What’s a modifier? A modifier is a word that changes the meaning of another word.
So, for instance, take these sentences:
The truck is mine.
The orange truck is mine.
The old orange truck is mine.
The old orange truck in the carport is mine.
In each sentence, we have modified – changed the meaning – of truck a bit more. Each time, we’ve given you a slightly different truck to look at. In the second and third sentence we’ve done that with prototypical adjectives (they are adjectives in form as well as function).
In the last example, when we modified truck with “in the carport,” we are using a prepositional phrase as an adjectives. The form is prepositional phrase; the function is adjective. Prepositional phrases often function as adjectives; so do nouns. (In the sentence The Ford truck is mine, Ford is a proper noun.) Verbs can also function as adjectives – in the phrase the dancing bear, for instance, dancing is acting as an adjective, even though its form is a verb.
How do we know when we have an adjective? You guessed it – we have proofs.
Formal proofs for Adjectives (on page 81 of your book)
1. Has an adjective-making morpheme (silly, adorable)
2. Takes a comparative or superlative morpheme (older, oldest)
3. Can be made comparative/superlative by adding more/most
More adorable, most adorable
4. Can be qualified
5. Can fit in both slots of the frame sentence
The _______ man seems very _________.
So, take the word sweet. Is this an adjective?
It doesn’t have an adjective-making morpheme, but it will take a comparative and a superlative – sweeter, sweetest. And we can qualify it – rather sweet. Also, it fits the frame sentence: The sweet man seems very sweet.
So yes, it’s an adjective.
On the other hand, look at the word frog. Also no adjective making morpheme. And we can’t make it comparative or superlative – frogger, froggest, or say more frog, or most frog, or rather frog. We can say The frog man, but it doesn’t fit the second slot it the sentence. The frog man seems very frog – nope. So frog is not an adjective, though froggy may well be.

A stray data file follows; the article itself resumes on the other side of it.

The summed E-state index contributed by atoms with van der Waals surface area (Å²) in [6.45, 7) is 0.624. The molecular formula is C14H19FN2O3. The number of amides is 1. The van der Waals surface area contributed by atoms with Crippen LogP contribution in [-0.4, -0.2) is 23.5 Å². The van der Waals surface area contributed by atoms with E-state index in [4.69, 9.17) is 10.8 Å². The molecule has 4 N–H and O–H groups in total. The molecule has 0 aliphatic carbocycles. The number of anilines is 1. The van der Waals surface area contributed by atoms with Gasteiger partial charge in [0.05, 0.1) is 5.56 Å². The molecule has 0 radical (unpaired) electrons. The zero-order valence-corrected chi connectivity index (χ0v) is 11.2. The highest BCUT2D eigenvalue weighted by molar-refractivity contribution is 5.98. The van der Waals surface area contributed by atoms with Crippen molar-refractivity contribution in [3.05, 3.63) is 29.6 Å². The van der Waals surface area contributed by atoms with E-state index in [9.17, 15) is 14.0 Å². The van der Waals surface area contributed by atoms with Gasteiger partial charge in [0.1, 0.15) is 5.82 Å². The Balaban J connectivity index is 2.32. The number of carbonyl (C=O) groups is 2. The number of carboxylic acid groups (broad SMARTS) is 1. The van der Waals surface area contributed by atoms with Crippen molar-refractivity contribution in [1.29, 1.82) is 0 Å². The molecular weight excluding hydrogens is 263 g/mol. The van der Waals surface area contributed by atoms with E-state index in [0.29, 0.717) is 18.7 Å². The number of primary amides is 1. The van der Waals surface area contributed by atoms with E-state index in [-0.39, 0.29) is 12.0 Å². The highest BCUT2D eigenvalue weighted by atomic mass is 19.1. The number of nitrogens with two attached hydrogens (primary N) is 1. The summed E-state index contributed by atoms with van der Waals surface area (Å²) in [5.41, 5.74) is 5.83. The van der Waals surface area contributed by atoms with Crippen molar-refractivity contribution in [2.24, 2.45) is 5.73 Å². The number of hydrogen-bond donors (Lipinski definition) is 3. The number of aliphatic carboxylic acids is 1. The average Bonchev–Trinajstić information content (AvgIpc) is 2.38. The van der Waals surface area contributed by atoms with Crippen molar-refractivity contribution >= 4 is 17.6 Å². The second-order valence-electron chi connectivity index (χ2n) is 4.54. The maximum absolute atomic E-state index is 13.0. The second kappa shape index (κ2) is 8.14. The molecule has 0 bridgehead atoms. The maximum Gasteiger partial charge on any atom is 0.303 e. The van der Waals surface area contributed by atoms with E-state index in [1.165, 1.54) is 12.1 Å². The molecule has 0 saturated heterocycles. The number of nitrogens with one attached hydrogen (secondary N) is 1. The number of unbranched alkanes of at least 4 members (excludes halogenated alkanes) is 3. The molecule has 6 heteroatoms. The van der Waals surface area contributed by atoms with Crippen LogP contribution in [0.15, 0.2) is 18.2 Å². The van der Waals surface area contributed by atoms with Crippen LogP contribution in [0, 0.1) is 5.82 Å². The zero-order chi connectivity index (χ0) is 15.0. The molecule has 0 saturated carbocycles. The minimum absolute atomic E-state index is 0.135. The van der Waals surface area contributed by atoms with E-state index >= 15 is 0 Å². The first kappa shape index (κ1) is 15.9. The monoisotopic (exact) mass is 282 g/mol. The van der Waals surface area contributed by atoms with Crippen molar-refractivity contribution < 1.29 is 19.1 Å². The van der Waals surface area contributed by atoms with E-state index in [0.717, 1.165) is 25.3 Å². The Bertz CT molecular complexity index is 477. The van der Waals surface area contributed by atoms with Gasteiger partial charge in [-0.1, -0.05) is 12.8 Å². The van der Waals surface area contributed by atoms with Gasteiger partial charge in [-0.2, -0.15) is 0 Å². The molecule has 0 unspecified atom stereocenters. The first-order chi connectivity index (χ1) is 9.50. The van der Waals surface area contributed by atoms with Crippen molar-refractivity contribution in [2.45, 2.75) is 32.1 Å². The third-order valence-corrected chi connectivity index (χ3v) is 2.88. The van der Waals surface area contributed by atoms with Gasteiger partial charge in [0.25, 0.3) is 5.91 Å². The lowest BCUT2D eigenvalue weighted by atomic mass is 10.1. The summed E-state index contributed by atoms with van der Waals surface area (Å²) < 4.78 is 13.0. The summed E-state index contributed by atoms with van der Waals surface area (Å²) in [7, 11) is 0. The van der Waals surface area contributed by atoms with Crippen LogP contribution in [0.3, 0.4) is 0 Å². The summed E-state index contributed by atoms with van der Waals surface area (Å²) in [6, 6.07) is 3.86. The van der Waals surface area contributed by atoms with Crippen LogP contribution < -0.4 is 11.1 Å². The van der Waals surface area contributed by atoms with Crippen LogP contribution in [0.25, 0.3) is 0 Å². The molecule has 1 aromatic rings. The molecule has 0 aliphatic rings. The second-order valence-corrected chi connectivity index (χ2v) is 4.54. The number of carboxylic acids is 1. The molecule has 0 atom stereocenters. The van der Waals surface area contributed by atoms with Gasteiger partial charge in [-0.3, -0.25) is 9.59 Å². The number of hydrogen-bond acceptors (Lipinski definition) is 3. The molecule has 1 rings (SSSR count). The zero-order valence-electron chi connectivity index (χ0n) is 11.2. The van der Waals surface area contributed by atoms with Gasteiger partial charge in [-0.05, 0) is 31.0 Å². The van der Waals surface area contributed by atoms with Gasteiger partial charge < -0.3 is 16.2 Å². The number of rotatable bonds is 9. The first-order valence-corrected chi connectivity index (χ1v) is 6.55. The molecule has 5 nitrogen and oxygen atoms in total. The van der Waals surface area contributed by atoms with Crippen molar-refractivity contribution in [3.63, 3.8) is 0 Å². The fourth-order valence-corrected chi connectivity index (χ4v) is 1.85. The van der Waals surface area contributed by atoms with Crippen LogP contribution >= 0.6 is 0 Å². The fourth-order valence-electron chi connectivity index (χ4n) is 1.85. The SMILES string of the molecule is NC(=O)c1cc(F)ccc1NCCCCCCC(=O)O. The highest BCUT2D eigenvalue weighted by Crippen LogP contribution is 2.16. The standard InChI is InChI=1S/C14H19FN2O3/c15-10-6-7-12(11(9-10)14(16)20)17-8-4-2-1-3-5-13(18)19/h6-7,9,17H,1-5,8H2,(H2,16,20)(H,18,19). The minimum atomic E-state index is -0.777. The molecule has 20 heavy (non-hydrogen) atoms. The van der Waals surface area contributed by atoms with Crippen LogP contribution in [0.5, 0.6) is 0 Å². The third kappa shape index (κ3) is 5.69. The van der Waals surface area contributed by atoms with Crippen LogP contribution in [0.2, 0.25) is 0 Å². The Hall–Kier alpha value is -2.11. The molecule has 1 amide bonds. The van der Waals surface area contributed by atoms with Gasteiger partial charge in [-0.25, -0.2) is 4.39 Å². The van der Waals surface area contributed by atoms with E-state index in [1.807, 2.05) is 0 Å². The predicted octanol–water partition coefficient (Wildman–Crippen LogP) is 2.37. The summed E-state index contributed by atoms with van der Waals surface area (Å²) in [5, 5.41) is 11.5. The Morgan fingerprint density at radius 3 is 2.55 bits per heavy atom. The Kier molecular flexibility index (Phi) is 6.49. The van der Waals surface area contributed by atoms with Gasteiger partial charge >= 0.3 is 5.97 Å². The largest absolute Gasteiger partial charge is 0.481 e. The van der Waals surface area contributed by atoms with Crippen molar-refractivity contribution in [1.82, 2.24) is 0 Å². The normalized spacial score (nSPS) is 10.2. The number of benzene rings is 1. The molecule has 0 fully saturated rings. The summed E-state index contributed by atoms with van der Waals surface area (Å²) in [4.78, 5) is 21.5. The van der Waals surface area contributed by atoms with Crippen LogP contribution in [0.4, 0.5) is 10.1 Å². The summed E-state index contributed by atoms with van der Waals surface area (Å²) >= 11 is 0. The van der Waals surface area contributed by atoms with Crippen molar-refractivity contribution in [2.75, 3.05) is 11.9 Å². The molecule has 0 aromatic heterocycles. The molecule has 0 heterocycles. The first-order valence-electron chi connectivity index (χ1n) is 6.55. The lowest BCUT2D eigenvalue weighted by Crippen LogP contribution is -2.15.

Adjectives break down into two classes – attributive and predicative.
Attributive means the adjective occurs before the noun and modifies that noun. This is the sort of adjective we’re used to seeing.
The orange truck drove away.
I have a ginger kitten.
Elvis baked a lemon pie.
Predicative adjectives are in the predicate, and don’t modify a following noun. (What’s the predicate? It’s everything in the sentence outside the subject.) So predicative adjectives are adjectives like this:
Elvis is always happy.
My kitten seems sleepy.
That truck is orange.
Almost all adjectives can be either attributive or predicative, but there are a few (as your book tells you) that can only be one or the other.
Usage: Gradable adjectives
Can something be most unique, or more perfect? Can someone in your class draw a better circle than someone else?
According to prescriptive grammarians, nope. These things, and terms like them – unique, perfect, circle, honest, and so on – described states that were perfect and incomparable, and so could not be graded. They couldn’t, that is, be more or less something. The thing was either unique or it was not. It was a circle or it was not. You were honest or you were not. And so on. You couldn’t be more honest than someone – if someone was anything less than perfectly honest, he wasn’t honest.
But in fact when we use English, we use language like more perfect, more honest, more unique, and similar terms all the time. Like using the pronoun their with a singular subject, this is really becoming standard usage.
Adjectives modify nouns; adverbs modify everything else. Their function, thus, is relatively easy to grasp. If we have a modifier of any sort which is modifying anything except a noun, that modifier is functioning as an adverb.
The adverb form is more difficult to pin down.
This is because their form overlaps with adjectives to a significant degree. It can be hard to tell adverbs and adjectives apart if we’re looking only at form. Both are modifiers, and both are shaped in much the same way.
Thus, for the most part, we’re going to find ourselves depending on how adjectives and adverbs function in the English sentence to identify them.
There are proofs for adverbs, but they are not as useful as the proofs for the other form classes, since adjectives often work for these proofs as well.
Form Proofs: (on page 86 of your text)
1. Has adverb-making morpheme (awkward, evenly, crosswise)
2. Takes a comparative/superlative morpheme (later, latest)
3. Can be made comparative / Superlative with more/most (more quickly/most quickly)
4. Can be qualified (rather quickly)
5. Can be moved within the sentence (She answered the question quickly, She quickly answered the question, Quickly she answered the question.)
6. Can fit the frame sentence: The man told his story________.
Adverbs are divided into subclasses based on the information they convey – on their semantics. [Note: We’re not going to worry about this, and I won’t test you on it. Maybe just be aware it exists.]
The usual divisions are
· Adverbs of manner
· Adverbs of time
· Adverbs of place
· Adverbs of degree
· Adverbs of number/duration
Thus, these sentences:
Ivy dances wonderfully. (Adverb of manner.)
That bread went stale yesterday. (Adverb of time.)
I want a house somewhere in Idaho. (Adverb of place.)
The kitten is very fluffy. (adverb of degree.)
Elvis baked cookies once. (Adverb of number/duration.)